(1) Magnesium supplementation - Read more about magnesium and NVP here. I started using magnesium at least half a year before conception. Primarily we use Natural Calm. I also used small amounts of topical Magnesium Oil and Epsom salts baths, but those were minor contributors.
(2) Fermented cod liver oil - Great product. Unfortunately we haven't continued it due to the cost, but it has a great reputation. I'm still supplementing with DHA/EPA (just not the fermented variety).
(3) H. pylori protocol - One of the most exciting events of last year for me was the news that a friend of mine (and repeat-HG mama) had figured out the cure to her hyperemesis - a fact that was confirmed by the fact that her pregnancy turned out to be twins (with still no more than moderate NVP!). I immediately added her ideas to my pre-conception diet, starting 6-8 months before our own baby was conceived. These steps included:
- Adding raw fermented foods to my diet (raw sauerkraut, raw dill pickles, kefir, raw kombucha)
- Using colloidal silver
- Doing a pre-conception turmeric/colloidal silver protocol: 1 tsp of colloidal silver plus one tab turmeric 3 times per day on an empty stomach for 9-14 days. (I plan to make this an annual routine.)
(4) Supplements in general - We have been fairly good about trying to take good supplements. However, this is not really a serious contender for HG prevention. I mention it only because it is "something I did." See my full list of supplements here.
And, as a side note, are there any methods out there that you didn't use?
I no longer use any herbs (including ginger) for pre- or post-conception HG prevention. I worked with herbs during an earlier pregnancy, and they simply did not help - rather, they made me sicker due to the horrible taste/smell. While some women do use herbs for HG management, my guess is that herbs are primarily helpful for women with mild to moderate NVP rather than active HG.
Additionally, I did not use any homeopathic remedies. I have heard of great success for some women using these methods, but I simply have never had any luck using them. I'll leave that for better women than I.
Let's say that I want to try the VLC diet for myself. What steps should I take?
That's a complicated question. Let's break it down into some basic steps.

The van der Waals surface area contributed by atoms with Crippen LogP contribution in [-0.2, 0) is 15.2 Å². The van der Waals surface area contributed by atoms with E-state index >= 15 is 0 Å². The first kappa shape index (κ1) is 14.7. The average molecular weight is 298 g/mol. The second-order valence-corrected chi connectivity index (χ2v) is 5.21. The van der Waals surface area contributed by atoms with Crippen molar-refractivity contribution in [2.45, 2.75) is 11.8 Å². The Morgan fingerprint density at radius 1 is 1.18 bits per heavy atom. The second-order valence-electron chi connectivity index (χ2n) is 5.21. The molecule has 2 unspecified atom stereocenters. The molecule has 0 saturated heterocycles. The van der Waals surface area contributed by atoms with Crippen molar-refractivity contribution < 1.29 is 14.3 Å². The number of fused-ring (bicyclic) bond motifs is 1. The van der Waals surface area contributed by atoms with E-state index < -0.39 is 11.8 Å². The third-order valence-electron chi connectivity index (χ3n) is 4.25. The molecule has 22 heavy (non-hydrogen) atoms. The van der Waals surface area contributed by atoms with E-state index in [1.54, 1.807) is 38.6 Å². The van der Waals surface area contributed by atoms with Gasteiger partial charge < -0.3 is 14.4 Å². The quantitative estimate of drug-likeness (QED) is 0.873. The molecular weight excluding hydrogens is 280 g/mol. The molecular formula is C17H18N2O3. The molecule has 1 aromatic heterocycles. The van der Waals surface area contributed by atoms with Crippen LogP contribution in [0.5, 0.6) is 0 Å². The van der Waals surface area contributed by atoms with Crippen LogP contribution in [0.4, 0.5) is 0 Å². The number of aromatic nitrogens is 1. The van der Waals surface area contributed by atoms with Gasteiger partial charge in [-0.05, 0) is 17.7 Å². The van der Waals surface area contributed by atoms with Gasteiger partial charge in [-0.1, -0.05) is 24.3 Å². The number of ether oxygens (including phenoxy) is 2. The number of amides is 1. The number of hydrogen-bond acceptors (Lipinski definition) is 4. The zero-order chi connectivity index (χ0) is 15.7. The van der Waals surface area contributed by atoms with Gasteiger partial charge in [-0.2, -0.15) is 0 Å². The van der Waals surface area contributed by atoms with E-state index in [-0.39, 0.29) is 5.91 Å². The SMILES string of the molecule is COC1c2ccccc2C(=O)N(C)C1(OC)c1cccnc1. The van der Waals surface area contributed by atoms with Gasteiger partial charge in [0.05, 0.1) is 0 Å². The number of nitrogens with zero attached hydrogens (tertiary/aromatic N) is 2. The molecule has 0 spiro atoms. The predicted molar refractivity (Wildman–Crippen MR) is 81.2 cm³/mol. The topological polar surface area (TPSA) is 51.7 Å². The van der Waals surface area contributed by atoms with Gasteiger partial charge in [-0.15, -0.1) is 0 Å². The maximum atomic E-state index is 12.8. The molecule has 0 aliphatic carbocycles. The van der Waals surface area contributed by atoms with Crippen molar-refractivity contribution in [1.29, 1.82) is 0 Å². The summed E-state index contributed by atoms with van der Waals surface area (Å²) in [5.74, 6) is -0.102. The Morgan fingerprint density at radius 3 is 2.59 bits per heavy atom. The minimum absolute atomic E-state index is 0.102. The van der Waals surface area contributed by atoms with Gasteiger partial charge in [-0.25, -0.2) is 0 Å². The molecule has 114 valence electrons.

(1) Leave me your email so that I can send you the diet sheets.
(2) Do your own research to determine if you are comfortable using this diet during pre-conception and/or pregnancy. If you're not, trash it. If you are, head to stage 2 on the diet sheets - the longer the better before conception, at least two cycles but preferably longer.
Again, dear readers, please realize that you assume all risks here. If you are not completely assured of the safety of this diet, do not do it. It's that simple.
(3) Realize that in both life and HG, there are no guarantees. I cannot say that this is guaranteed to work. Thus, make all of your usual preparations for an HG pregnancy. This means:
- Ensure that you have a supportive care provider who is willing to be aggressive with HG treatment.
- Ensure that you have access to needed medications (i.e. Zofran, etc.).
- Do all that you can to ensure the best of pre-conception health: Healing nutritional deficiencies from past HG, addressing current health problems, healthy diet, supplements (like magnesium, fish oil, multi, etc.), sunlight, exercise, etc.
(4) Add in all of the extras - magnesium, fermented foods, pre-conception acupuncture, etc. If you can think of it, add it to your protocol!
This diet is specifically for healing hormonal issues and retraining the body into a different type of metabolism. There are several problems with waiting till a positive test to get started:
(1) This is a very difficult diet to do. Waiting until "panic time" is not a wise idea, as it's difficult enough to learn during normal times!
(2) It takes your body time to heal, normalize, and get used to this diet. I honestly do not know if doing the diet after a positive test would even be effective in HG-prevention. It's always worth a try, and raising dietary protein levels while dropping sugar levels will always be beneficial for NVP sufferers - but it probably won't be enough to circumvent hyperemesis.
(3) Remember that your body is manufacturing pregnancy hormones long before you can get a positive pregnancy test. To do its job properly, the diet must already be well in place at conception, not one to two weeks later at test-time.